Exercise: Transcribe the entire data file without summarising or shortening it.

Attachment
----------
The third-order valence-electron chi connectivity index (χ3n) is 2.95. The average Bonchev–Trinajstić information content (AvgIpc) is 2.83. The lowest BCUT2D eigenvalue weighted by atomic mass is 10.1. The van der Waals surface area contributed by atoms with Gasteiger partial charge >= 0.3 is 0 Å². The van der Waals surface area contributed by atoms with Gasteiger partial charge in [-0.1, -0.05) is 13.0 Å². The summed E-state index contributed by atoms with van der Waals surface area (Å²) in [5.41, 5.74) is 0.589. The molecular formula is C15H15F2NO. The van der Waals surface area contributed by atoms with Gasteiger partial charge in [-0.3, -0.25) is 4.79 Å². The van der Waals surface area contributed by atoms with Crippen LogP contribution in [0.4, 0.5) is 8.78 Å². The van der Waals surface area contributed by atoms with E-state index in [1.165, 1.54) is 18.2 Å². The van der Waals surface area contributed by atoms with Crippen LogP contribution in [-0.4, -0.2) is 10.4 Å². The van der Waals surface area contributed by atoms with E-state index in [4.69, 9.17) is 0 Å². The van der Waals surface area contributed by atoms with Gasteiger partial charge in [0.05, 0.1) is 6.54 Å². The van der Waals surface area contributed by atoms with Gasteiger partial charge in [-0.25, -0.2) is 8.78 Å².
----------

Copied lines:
The third-order valence-electron chi connectivity index (χ3n) is 2.95. The average Bonchev–Trinajstić information content (AvgIpc) is 2.83. The lowest BCUT2D eigenvalue weighted by atomic mass is 10.1. The van der Waals surface area contributed by atoms with Gasteiger partial charge >= 0.3 is 0 Å². The van der Waals surface area contributed by atoms with Gasteiger partial charge in [-0.1, -0.05) is 13.0 Å². The summed E-state index contributed by atoms with van der Waals surface area (Å²) in [5.41, 5.74) is 0.589. The molecular formula is C15H15F2NO. The van der Waals surface area contributed by atoms with Gasteiger partial charge in [-0.3, -0.25) is 4.79 Å². The van der Waals surface area contributed by atoms with Crippen LogP contribution in [0.4, 0.5) is 8.78 Å². The van der Waals surface area contributed by atoms with E-state index in [1.165, 1.54) is 18.2 Å². The van der Waals surface area contributed by atoms with Crippen LogP contribution in [-0.4, -0.2) is 10.4 Å². The van der Waals surface area contributed by atoms with E-state index in [4.69, 9.17) is 0 Å². The van der Waals surface area contributed by atoms with Gasteiger partial charge in [0.05, 0.1) is 6.54 Å². The van der Waals surface area contributed by atoms with Gasteiger partial charge in [-0.25, -0.2) is 8.78 Å².